|02||Mars 0.1 deg. S. of Beehive (M44).|
This month's full moon is often called the "Strawberry Moon".
Alpha Scorpii, Antares, 1.5 deg. S. of Moon.
Venus at greatest elongation E. (45 deg.)
Mercury 3.0 deg. of Uranus.
|06||Moon at perigee.|
|09||Saturn 3.0 deg. N. of Moon.|
|11||Neptune 2.0 deg. N. of Moon|
|13||Venus 0.6 deg. N. of Beehive cluster (M-44)|
Jupiter 1.5 deg. S. of Moon
|15||Uranus 2.0 deg. S. of Moon|
|16||Moon 1.8 deg. S. of the Pleiades (M-45).
Mercury 4.0 deg. S. of Moon.
|20||Alpha Geminorum, Pollux, 1.7 deg. N. of Moon.|
|21||Solstice, the Sun above Tropic of Cancer.|
Moon at apogee.
Venus 4.0 deg. S. of Moon.
Mars 4.0 deg. S. of Moon.
|27||Mercury at perihelion.|
|Phases of the Moon||Phase and Date(s)||Best viewed before local midnight|
|Deep Space Objects|
|Planets & Moon|
|Deep Space & Planets|
If you live in the northern hemisphere, no doubt you have noted the prominence of the bright planet Venus in the evening sky. Venus is the brightest natural object in the sky after the Sun and the Moon. This is because Venus is the closest planet in the solar system to Earth. Soon Venus will be crossing in front of the Sun (August 13, 2023) when it reaches the closest point to Earth. This crossing is called inferior conjunction and is faithfully reported in the monthly What's Up? almanac. At that time the sunlit side of our sister planet is facing away and Venus will not be seen.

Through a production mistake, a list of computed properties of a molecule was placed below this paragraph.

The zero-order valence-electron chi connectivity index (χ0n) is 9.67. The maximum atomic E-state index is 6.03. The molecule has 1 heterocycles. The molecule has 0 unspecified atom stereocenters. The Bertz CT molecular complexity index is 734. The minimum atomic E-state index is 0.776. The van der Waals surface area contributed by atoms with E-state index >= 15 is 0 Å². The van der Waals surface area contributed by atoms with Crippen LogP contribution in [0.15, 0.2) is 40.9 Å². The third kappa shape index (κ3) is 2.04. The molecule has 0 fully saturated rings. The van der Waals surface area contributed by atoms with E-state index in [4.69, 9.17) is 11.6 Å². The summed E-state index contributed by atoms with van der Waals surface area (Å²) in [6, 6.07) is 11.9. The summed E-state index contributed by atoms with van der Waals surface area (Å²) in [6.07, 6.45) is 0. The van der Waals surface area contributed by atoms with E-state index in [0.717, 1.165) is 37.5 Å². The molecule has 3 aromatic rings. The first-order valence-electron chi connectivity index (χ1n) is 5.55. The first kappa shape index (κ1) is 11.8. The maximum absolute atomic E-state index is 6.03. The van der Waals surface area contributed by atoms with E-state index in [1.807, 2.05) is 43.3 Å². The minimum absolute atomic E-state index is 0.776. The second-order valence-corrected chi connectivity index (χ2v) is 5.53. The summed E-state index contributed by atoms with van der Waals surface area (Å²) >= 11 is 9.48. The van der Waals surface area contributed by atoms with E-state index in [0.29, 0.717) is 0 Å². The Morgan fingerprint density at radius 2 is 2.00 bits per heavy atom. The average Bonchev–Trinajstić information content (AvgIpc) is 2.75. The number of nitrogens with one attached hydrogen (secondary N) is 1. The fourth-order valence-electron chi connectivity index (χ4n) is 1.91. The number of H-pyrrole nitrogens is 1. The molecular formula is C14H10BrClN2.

During the current cycle of Venus, northern observers will find the planet among the stars on the northern side of the ecliptic. In May it shines in Taurus, crossing over into Gemini early in the month. On May 9, Venus is at greatest heliocentric lat. N. so that northern observers see it high over the horizon, setting after midnight. After this, our sister planet seems to stray even further away from the Sun. On June 4, Venus moves into the constellation of Cancer, joining the red planet Mars.